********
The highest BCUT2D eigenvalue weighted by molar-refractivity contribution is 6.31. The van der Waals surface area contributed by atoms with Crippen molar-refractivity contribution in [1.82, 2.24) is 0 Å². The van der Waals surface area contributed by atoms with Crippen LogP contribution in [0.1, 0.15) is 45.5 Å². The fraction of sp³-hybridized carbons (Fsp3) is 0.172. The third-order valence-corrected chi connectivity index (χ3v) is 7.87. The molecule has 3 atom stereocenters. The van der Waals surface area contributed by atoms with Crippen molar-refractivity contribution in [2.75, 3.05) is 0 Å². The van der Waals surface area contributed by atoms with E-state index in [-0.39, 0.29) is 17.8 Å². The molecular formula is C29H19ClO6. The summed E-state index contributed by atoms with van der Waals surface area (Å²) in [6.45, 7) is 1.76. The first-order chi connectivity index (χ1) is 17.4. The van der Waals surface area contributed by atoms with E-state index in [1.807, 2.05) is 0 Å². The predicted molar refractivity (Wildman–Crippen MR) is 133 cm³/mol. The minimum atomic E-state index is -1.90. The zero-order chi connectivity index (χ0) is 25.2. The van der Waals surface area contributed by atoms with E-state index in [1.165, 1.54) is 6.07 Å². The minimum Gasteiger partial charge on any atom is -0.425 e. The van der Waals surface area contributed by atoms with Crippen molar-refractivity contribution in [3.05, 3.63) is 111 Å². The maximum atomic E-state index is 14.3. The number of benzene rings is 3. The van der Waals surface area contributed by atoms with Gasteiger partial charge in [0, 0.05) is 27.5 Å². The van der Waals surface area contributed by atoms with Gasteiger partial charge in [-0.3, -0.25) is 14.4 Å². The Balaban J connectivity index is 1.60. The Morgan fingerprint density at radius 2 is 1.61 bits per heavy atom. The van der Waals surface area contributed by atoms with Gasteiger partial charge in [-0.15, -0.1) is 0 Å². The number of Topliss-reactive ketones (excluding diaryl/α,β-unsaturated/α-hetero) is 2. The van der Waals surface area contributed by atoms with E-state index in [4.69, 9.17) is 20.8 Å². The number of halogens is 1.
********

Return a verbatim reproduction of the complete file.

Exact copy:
The highest BCUT2D eigenvalue weighted by molar-refractivity contribution is 6.31. The van der Waals surface area contributed by atoms with Crippen molar-refractivity contribution in [1.82, 2.24) is 0 Å². The van der Waals surface area contributed by atoms with Crippen LogP contribution in [0.1, 0.15) is 45.5 Å². The fraction of sp³-hybridized carbons (Fsp3) is 0.172. The third-order valence-corrected chi connectivity index (χ3v) is 7.87. The molecule has 3 atom stereocenters. The van der Waals surface area contributed by atoms with Crippen molar-refractivity contribution in [2.75, 3.05) is 0 Å². The van der Waals surface area contributed by atoms with E-state index in [-0.39, 0.29) is 17.8 Å². The molecular formula is C29H19ClO6. The summed E-state index contributed by atoms with van der Waals surface area (Å²) in [6.45, 7) is 1.76. The first-order chi connectivity index (χ1) is 17.4. The van der Waals surface area contributed by atoms with E-state index in [1.807, 2.05) is 0 Å². The predicted molar refractivity (Wildman–Crippen MR) is 133 cm³/mol. The minimum atomic E-state index is -1.90. The zero-order chi connectivity index (χ0) is 25.2. The van der Waals surface area contributed by atoms with E-state index in [1.165, 1.54) is 6.07 Å². The minimum Gasteiger partial charge on any atom is -0.425 e. The van der Waals surface area contributed by atoms with Crippen molar-refractivity contribution in [3.05, 3.63) is 111 Å². The maximum atomic E-state index is 14.3. The number of benzene rings is 3. The van der Waals surface area contributed by atoms with Gasteiger partial charge in [0, 0.05) is 27.5 Å². The van der Waals surface area contributed by atoms with Gasteiger partial charge in [-0.3, -0.25) is 14.4 Å². The Balaban J connectivity index is 1.60. The Morgan fingerprint density at radius 2 is 1.61 bits per heavy atom. The van der Waals surface area contributed by atoms with Gasteiger partial charge in [-0.15, -0.1) is 0 Å². The number of Topliss-reactive ketones (excluding diaryl/α,β-unsaturated/α-hetero) is 2. The van der Waals surface area contributed by atoms with E-state index in [4.69, 9.17) is 20.8 Å². The number of halogens is 1.